According to reports, crypto scams were among the most frequent cybercrimes in Hong Kong during the first half of 2022, accounting for 25% of total cybercrimes.
Between January 2022 and June 2022, there were 10,613 cyberattacks in Hong Kong, according to a South China Morning Post report. 798 of the fraudulent schemes involved cryptocurrencies, which represents a 105 percent increase over the same period in 2021.
Compared to the $21 million stolen in H1, 2021, wrongdoers scooped off HK $387.9 million (around $50 million) from Hong Kong-based crypto companies and individuals.
The exploding appetite for digital assets that the people in China’s special administrative area have recently displayed may be the reason for the sudden rise in crypto scams in the area.
Hong Kong is the world’s most crypto-ready nation, according to a survey done last month. The top spot came about as a result of a combination of different components, including the government’s supportive stance toward the sector, the number of cryptocurrency ATMs, and the general level of interest in it.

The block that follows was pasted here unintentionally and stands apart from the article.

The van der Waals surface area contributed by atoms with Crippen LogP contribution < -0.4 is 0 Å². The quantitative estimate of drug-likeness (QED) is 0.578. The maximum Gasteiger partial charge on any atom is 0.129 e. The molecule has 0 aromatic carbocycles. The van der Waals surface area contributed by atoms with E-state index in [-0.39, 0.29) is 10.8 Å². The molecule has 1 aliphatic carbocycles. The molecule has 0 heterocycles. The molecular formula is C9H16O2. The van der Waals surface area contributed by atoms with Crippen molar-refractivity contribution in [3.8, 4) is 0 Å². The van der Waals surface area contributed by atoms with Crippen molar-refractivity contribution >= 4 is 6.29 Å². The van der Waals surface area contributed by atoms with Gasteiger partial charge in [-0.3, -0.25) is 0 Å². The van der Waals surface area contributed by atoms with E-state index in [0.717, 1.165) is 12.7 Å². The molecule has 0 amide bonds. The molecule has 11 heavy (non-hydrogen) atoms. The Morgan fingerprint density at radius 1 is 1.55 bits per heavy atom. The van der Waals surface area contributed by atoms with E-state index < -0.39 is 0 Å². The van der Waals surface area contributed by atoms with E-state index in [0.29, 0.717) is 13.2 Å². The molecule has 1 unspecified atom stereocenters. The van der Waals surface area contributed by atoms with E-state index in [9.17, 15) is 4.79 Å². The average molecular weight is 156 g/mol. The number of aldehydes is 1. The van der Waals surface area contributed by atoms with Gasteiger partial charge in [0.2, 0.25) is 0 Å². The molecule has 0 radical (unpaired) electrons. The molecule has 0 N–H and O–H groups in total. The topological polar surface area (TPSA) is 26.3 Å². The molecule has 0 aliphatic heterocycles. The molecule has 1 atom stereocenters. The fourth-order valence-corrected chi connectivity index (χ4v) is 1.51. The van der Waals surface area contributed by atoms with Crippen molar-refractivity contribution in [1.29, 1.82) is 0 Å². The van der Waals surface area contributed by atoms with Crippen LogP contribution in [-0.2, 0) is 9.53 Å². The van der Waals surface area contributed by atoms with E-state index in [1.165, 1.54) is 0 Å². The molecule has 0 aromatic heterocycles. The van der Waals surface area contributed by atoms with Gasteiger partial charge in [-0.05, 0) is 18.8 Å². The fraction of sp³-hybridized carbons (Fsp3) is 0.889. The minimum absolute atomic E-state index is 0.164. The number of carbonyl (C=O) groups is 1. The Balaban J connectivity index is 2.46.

A victim in Hong Kong
Fan, a 30-year-old supervisor of a local currency exchange store, was one of the victims of such attacks in Hong Kong. A few months ago, she got a WhatsApp message from an anonymous person posing as the CEO of a platform for digital assets. She was tricked into spending about $280,000 on Tether by the criminal.
“The first four transactions to exchange [cryptocurrency] Tether went smoothly. The victim received HK$2.7 million, which included payment to her for the exchange service she provided to the scammer. By that point, the scammer gained the victim’s trust,” according to law enforcement officials.
But shortly after, the fraudster gave Fan the option to move the accumulated profits to a suspicious cryptocurrency wallet. Consequently, she lost access to her assets during the time that the fraudster stopped addressing her.
The Hong Kong police also found that scams involving digital assets were among the top three crimes in the nation during the first quarter of 2022. The other two were online shopping fraud and fake job offers.